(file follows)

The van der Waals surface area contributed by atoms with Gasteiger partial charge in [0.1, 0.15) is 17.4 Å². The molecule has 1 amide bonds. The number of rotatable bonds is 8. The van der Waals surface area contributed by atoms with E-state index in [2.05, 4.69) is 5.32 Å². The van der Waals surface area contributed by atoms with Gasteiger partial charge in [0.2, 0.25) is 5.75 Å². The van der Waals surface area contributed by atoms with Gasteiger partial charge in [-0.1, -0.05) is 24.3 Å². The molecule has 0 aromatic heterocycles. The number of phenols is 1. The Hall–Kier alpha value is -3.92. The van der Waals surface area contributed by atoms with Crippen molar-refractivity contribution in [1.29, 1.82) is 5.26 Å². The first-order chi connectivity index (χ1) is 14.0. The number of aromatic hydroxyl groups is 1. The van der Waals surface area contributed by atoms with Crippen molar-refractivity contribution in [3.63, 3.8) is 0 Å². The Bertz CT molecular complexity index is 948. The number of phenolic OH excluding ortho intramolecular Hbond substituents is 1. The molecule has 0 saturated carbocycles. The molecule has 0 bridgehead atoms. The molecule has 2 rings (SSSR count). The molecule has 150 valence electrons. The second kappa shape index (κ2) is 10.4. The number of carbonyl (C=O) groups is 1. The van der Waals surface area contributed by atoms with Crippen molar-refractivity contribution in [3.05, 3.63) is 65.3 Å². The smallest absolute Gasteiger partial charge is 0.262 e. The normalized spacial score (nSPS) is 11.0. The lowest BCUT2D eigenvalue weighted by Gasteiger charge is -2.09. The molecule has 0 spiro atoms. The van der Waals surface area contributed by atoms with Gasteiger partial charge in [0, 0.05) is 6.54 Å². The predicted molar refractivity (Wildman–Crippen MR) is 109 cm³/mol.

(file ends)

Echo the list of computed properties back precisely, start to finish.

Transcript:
The van der Waals surface area contributed by atoms with Gasteiger partial charge in [0.1, 0.15) is 17.4 Å². The molecule has 1 amide bonds. The number of rotatable bonds is 8. The van der Waals surface area contributed by atoms with E-state index in [2.05, 4.69) is 5.32 Å². The van der Waals surface area contributed by atoms with Gasteiger partial charge in [0.2, 0.25) is 5.75 Å². The van der Waals surface area contributed by atoms with Gasteiger partial charge in [-0.1, -0.05) is 24.3 Å². The molecule has 0 aromatic heterocycles. The number of phenols is 1. The Hall–Kier alpha value is -3.92. The van der Waals surface area contributed by atoms with Crippen molar-refractivity contribution in [1.29, 1.82) is 5.26 Å². The first-order chi connectivity index (χ1) is 14.0. The number of aromatic hydroxyl groups is 1. The van der Waals surface area contributed by atoms with Crippen molar-refractivity contribution in [3.63, 3.8) is 0 Å². The Bertz CT molecular complexity index is 948. The number of phenolic OH excluding ortho intramolecular Hbond substituents is 1. The molecule has 0 saturated carbocycles. The molecule has 0 bridgehead atoms. The molecule has 2 rings (SSSR count). The molecule has 150 valence electrons. The second kappa shape index (κ2) is 10.4. The number of carbonyl (C=O) groups is 1. The van der Waals surface area contributed by atoms with Crippen molar-refractivity contribution in [3.05, 3.63) is 65.3 Å². The smallest absolute Gasteiger partial charge is 0.262 e. The normalized spacial score (nSPS) is 11.0. The lowest BCUT2D eigenvalue weighted by Gasteiger charge is -2.09. The molecule has 0 spiro atoms. The van der Waals surface area contributed by atoms with Gasteiger partial charge in [0, 0.05) is 6.54 Å². The predicted molar refractivity (Wildman–Crippen MR) is 109 cm³/mol.